By The Year 2300, Global Fisheries Will Be 20% Less Productive

If current trends of fishing continue in our oceans, the world will no doubt face a seafood crisis in the future.

University of California, Irvine scientists expect the world’s fisheries to be, on average, 20 percent less productive in the year 2300, with those in the North Atlantic down nearly 60 percent and those in much of the western Pacific experiencing declines of more than 50 percent.

In a study published this week in Science, UCI climatologists outline the results of computer simulations showing a world subjected to nearly three more centuries of unbridled global warming. This bleak future will be characterized by a 9.6-degree Celsius (17 degrees Fahrenheit) increase in mean surface air temperature, nearly 10 times the warming we have seen to this point. The extended climate warming will drastically alter wind patterns, boost ocean surface temperatures and melt nearly all the sea ice in polar regions.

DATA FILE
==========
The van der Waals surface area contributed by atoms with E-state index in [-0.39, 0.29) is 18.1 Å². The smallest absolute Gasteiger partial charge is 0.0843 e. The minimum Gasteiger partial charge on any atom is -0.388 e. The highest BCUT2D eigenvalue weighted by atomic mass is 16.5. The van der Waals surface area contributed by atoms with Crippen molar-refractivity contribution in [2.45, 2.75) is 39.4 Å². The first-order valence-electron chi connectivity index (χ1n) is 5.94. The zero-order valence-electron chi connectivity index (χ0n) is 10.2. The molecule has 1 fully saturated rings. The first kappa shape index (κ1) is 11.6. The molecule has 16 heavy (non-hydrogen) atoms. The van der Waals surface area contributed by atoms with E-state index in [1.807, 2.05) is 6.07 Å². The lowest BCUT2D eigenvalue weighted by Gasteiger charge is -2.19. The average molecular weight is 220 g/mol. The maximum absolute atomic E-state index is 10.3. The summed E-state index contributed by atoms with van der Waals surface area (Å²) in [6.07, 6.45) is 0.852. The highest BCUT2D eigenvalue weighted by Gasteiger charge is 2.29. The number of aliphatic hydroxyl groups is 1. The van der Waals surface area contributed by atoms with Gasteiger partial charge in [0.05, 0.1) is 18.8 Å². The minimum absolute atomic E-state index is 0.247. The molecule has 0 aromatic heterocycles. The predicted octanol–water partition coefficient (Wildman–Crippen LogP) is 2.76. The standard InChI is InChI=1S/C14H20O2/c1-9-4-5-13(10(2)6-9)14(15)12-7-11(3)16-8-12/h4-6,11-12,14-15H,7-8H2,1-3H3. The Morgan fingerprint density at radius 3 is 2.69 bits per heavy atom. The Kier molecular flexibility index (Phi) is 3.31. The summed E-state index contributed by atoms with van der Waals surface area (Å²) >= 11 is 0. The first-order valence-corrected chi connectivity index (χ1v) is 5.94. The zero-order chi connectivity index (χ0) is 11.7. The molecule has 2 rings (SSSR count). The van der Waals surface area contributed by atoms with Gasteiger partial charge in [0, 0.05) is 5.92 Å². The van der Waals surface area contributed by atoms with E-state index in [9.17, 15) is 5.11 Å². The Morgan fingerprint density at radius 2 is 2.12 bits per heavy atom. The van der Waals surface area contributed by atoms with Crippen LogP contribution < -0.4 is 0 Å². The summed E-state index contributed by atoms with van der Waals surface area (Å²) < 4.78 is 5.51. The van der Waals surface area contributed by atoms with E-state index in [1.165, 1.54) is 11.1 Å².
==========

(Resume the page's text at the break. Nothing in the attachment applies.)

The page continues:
“These conditions will cause changes in phytoplankton growth and ocean circulation around Antarctica, with the net effect of transferring nutrients from the upper ocean to the deep ocean,” said lead author J. Keith Moore, UCI professor of Earth system science.

Photo: Brian Yurasits

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